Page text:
Oh, and that trip to Myanmar? While President Obama is the first U.S. President to visit, he’s not the first Obama. The president’s grandfather, Hussein Onyango Obama, was a cook in World War II for a British army captain stationed in what was then called Burma.

[Photo Credit: Flickr user 0ystercatcher]

Lost WWII Planes Discovered In Mint Condition In Myanmar Jungle

Twenty-five years ago a British farmer by the name of David Cundall overheard a group of American World War II vets discussing how they had buried a squadron of unused Supermarine Spitfire fighter planes in the jungles of Burma. The plan was to leave them there until the RAF needed them, at which time they could be dug up and pressed into service. But as the war ground to a halt and newer planes replaced the Spitfire, there was never a need to retrieve the hidden aircraft. So, they’ve stayed there, buried under 40 feet of soil, ever since. That story struck a chord with Cundall, who was a farmer at the time, and for some reason felt compelled to go looking for the lost planes. Two-and-a-half decades, and $210,000 later, he has found them, and the discovery has exceeded his imagination.

Cundall started his search about 15 years ago, making regular trips to Burma, which is now known as Myanmar, to comb the jungles there. Earlier this year, he finally found what he had been looking for but while he expected to locate about 20 planes, he has actually discovered nearly 140. All of them are still stored, wings folded back, in their original crates and are wrapped in wax paper and covered in grease. That has kept them in near mint condition, even after being buried in the jungle for nearly 70 years.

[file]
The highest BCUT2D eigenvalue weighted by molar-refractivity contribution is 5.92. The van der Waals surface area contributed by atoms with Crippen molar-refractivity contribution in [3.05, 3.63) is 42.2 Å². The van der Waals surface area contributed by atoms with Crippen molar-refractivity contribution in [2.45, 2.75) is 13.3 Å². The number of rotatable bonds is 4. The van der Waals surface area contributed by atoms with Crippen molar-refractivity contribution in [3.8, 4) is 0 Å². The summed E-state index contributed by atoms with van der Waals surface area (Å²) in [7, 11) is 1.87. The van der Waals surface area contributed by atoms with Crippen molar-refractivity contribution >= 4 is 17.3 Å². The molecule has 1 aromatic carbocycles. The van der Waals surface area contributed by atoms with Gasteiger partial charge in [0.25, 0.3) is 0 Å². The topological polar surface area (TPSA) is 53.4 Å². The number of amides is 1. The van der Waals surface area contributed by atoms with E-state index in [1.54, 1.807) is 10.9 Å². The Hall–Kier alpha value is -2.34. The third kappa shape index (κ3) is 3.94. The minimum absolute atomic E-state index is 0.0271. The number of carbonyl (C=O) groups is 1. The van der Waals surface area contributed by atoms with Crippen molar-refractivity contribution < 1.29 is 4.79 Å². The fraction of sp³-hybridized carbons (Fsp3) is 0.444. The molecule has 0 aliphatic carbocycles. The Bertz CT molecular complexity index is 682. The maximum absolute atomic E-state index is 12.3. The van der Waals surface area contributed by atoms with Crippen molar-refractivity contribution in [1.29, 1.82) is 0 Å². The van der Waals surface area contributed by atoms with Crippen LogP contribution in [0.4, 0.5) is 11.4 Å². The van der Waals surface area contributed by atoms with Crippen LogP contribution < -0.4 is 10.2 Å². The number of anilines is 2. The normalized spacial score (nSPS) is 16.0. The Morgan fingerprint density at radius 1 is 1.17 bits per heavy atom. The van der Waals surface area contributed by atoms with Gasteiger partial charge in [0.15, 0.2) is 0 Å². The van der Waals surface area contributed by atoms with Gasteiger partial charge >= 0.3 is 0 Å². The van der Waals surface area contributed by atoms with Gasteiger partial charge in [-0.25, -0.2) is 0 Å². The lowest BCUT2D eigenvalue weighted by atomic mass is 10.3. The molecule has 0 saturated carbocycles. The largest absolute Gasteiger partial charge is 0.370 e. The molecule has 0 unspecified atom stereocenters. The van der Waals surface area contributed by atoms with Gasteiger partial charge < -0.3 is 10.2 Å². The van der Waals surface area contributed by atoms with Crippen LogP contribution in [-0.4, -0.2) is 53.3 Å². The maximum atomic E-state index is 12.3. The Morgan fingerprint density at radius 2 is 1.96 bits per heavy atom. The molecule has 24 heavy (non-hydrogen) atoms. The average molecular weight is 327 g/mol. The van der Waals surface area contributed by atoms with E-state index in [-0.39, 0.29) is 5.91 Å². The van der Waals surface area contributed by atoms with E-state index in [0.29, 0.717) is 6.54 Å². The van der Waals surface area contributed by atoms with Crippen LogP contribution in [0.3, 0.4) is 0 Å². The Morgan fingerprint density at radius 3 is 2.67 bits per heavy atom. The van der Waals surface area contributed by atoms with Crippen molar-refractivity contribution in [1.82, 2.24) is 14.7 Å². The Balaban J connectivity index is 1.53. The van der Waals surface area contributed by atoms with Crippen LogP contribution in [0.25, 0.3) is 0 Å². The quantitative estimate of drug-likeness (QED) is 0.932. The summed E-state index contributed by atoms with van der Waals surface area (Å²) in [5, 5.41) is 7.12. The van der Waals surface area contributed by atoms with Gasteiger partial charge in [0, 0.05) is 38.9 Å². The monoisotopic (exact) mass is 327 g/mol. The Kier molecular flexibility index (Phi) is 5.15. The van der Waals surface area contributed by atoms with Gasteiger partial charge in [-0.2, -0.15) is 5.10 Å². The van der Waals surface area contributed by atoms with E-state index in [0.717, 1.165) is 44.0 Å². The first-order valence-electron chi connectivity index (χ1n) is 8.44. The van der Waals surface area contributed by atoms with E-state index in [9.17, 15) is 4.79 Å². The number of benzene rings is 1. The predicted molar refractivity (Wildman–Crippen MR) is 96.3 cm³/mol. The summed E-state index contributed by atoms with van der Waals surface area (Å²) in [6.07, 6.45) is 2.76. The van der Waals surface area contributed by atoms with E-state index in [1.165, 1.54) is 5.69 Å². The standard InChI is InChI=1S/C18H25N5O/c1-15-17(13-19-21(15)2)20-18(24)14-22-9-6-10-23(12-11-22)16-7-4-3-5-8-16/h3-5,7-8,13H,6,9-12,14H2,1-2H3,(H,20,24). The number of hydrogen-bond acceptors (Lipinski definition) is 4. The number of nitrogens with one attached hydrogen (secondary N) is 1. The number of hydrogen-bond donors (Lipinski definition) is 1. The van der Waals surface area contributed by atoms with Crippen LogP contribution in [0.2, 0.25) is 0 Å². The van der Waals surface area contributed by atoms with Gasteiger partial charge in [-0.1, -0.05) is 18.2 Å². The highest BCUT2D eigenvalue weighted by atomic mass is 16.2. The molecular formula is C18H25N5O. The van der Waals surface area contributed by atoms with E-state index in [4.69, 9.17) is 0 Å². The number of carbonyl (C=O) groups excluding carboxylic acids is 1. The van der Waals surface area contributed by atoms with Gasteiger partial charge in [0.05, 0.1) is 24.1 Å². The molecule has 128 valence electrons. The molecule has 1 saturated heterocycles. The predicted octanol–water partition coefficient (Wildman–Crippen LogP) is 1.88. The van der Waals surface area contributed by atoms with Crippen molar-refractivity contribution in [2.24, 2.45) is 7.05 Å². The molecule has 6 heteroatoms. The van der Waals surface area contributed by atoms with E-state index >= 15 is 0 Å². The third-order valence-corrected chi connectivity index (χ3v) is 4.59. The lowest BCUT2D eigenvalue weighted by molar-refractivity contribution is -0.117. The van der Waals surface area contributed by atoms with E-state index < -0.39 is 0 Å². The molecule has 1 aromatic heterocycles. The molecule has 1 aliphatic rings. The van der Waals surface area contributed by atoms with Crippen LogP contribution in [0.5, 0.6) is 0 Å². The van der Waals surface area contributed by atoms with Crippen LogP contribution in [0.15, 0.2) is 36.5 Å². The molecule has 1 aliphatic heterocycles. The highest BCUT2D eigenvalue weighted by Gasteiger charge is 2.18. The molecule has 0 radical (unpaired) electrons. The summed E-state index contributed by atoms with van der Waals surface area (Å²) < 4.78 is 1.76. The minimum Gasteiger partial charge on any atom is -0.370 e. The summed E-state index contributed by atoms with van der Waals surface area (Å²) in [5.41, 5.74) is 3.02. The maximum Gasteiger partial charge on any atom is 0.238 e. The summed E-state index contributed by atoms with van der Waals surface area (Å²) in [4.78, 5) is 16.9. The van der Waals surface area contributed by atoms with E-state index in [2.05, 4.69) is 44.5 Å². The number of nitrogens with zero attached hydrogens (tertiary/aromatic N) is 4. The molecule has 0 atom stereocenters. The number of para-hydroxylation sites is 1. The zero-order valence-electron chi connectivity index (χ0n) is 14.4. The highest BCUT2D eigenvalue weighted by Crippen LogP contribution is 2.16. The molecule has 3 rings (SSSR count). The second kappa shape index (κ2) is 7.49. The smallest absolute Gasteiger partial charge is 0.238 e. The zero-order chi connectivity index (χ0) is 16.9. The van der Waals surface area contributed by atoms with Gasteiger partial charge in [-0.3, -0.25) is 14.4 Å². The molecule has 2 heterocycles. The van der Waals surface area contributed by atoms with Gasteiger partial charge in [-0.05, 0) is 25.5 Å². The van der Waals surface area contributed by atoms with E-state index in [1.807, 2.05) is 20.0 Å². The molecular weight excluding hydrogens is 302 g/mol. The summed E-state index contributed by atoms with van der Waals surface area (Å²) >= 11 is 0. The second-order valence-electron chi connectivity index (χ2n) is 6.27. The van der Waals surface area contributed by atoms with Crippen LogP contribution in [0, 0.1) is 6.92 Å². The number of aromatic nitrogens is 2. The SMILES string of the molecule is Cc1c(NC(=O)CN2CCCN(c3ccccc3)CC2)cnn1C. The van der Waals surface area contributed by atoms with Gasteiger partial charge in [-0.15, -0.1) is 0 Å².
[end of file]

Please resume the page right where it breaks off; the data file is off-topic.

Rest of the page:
After the discovery, Cundall petitioned the government of Myanmar for permission to begin excavating the vintage planes. They have recently granted him that permission, and he is now free to start the process of digging them up and shipping them home. And why exactly would he want to dig up all of those old planes? Because each of the Spitfires is estimated to be worth about $2.5 million when sold to a collector. That makes the entire find worth roughly $350 million.

It seems this lost cache of British fighters may not be the only one either. According to the “Business Insider” story linked to above, there are rumors that more than 230 Spitfires were buried somewhere in Queensland, Australia, as well. To date, none have been found, but that hasn’t stopped anyone from searching.

[Photo credit: RAF via WikiMedia]

The Burmese Bad Boys Of Mandalay: The Mustache Brothers

I was lost. Well, not “lost” as in I-can’t-find-way-home lost, but in that way where you suddenly find yourself in such unfamiliar territory, you just feel like you’ve stepped into another dimension. I knew I was in Myanmar, the country still sometimes referred to as Burma. And I knew I was in Mandalay, the second largest city in the country. I was traipsing through a street fair when I happened upon a booth selling posters. Next to images of the Chinese version of Justin Bieber (or is Justin Bieber the American version of this guy?) were displayed posters of Aung San Suu Kyi, the Nobel Peace Prize recipient and the main thorn in the ruling junta’s side.